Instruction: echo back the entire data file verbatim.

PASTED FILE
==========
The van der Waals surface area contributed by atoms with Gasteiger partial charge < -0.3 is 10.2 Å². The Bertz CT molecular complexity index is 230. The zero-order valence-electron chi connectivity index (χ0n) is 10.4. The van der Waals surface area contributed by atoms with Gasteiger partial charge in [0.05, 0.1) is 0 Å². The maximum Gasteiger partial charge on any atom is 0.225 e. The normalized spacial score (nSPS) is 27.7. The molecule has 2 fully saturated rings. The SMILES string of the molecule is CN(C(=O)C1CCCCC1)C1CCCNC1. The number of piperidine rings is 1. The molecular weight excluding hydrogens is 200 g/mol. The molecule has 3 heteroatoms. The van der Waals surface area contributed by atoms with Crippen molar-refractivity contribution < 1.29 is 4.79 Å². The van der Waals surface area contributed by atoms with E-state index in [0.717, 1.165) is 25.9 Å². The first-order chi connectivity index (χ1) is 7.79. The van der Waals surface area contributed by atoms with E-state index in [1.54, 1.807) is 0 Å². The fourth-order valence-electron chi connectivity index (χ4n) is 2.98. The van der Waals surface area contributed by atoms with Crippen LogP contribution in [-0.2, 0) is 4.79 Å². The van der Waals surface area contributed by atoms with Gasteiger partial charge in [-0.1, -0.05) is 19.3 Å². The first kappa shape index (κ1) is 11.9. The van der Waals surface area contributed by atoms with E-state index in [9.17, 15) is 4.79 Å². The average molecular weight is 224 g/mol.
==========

The van der Waals surface area contributed by atoms with Gasteiger partial charge < -0.3 is 10.2 Å². The Bertz CT molecular complexity index is 230. The zero-order valence-electron chi connectivity index (χ0n) is 10.4. The van der Waals surface area contributed by atoms with Gasteiger partial charge in [0.05, 0.1) is 0 Å². The maximum Gasteiger partial charge on any atom is 0.225 e. The normalized spacial score (nSPS) is 27.7. The molecule has 2 fully saturated rings. The SMILES string of the molecule is CN(C(=O)C1CCCCC1)C1CCCNC1. The number of piperidine rings is 1. The molecular weight excluding hydrogens is 200 g/mol. The molecule has 3 heteroatoms. The van der Waals surface area contributed by atoms with Crippen molar-refractivity contribution < 1.29 is 4.79 Å². The van der Waals surface area contributed by atoms with E-state index in [0.717, 1.165) is 25.9 Å². The first-order chi connectivity index (χ1) is 7.79. The van der Waals surface area contributed by atoms with E-state index in [1.54, 1.807) is 0 Å². The fourth-order valence-electron chi connectivity index (χ4n) is 2.98. The van der Waals surface area contributed by atoms with Crippen LogP contribution in [-0.2, 0) is 4.79 Å². The van der Waals surface area contributed by atoms with Gasteiger partial charge in [-0.1, -0.05) is 19.3 Å². The first kappa shape index (κ1) is 11.9. The van der Waals surface area contributed by atoms with E-state index in [9.17, 15) is 4.79 Å². The average molecular weight is 224 g/mol.